I would love a khan academy- or crash course-type series with y’all in explaining all this stuff. I know it’s very deep and intricate and honestly just as diverse as classical physics, but y’all could really help educate the public and even knowledgeable people like myself. Thank you so much!

  21. Fermilab Dr Don, rising gas molecules when trapped as in BONDING together falls downward, how do U get Gravity in there ?

    Oxygen hydrogen gases bonds together making water as a state of solid mass, and falls downward as RAINDROPS !

  22. Wait, are you saying the very existence of the force is a result of how well the particle energies jive? you need to elaborate on that

  23. The weak force is 1×10^25 times stronger than gravity. According to Dr. Don after absorbing energy the weak nuclear force is stronger than all the other forces.

  24. For the first time, I have a fledgling understanding of the weak force. All those years of hearing that the weak force was the cause of radioactivity left me scratching my head thinking "Whaaaaaat?"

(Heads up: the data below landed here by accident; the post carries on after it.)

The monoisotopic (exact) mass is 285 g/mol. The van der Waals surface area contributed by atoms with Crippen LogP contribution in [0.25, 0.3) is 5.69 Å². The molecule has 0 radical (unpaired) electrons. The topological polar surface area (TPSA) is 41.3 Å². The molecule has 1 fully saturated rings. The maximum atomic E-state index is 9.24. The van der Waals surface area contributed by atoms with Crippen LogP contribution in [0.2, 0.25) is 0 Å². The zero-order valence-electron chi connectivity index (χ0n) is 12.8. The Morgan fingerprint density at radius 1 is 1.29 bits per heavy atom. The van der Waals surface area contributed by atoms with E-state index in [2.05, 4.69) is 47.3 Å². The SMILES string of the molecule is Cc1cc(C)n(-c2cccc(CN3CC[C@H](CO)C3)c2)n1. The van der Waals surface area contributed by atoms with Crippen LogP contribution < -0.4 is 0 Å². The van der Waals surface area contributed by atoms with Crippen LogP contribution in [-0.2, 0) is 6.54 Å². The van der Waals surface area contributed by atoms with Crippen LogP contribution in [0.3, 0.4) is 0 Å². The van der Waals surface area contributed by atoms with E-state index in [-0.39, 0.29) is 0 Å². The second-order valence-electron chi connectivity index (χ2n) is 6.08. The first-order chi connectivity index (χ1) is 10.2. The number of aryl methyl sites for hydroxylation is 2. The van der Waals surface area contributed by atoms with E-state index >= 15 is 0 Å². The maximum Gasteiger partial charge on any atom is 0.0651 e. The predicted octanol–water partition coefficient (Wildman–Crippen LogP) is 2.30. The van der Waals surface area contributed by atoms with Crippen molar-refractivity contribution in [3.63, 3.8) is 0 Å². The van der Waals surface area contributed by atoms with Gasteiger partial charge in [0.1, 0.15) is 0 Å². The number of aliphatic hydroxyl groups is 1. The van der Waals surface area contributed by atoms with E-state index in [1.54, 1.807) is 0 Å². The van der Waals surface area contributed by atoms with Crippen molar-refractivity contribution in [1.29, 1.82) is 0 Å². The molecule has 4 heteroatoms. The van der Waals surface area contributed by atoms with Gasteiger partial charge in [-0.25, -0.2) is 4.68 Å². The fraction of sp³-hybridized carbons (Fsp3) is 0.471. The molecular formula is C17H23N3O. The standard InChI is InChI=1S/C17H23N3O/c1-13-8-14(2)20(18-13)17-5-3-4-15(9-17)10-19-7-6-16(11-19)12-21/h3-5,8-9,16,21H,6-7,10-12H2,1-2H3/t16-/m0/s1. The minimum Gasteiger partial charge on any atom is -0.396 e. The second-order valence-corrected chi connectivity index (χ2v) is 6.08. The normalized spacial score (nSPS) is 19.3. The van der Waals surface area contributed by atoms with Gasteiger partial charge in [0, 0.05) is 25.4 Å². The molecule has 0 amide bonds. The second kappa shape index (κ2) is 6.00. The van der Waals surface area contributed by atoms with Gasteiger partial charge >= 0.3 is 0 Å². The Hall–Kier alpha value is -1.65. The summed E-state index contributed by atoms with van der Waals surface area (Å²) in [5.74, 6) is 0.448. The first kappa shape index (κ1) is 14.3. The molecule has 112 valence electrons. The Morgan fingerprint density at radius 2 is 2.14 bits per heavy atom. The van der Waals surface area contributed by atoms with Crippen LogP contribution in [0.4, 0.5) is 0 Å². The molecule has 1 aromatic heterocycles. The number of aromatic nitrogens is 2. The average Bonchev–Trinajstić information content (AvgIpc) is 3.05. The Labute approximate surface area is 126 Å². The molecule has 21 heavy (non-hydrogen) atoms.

25. Love his exolanation, but pls stop breathing every second loudly. Its a skill to be able to avoid distracting people with bad habits and i thinj itd be good if u could work on that skill

  26. I remained the words ..once anyone said
    " Science can easily fool you if you think too fast "
    Who was that man ?!😊

  27. The weak force exists as the insignificant innate inner vibration, oscillation, of each primary quantum singularity. the electro, strong, force exists as a minimal quantity (2) of a primary quantum particle, singularities.

  28. Force (physics) does not exist physically in the same way that an object with mass, thus making it “not” the initial cause of pushing, pulling, shaping objects, motion, work or being a Vector Quantity (Magnitude + Direction).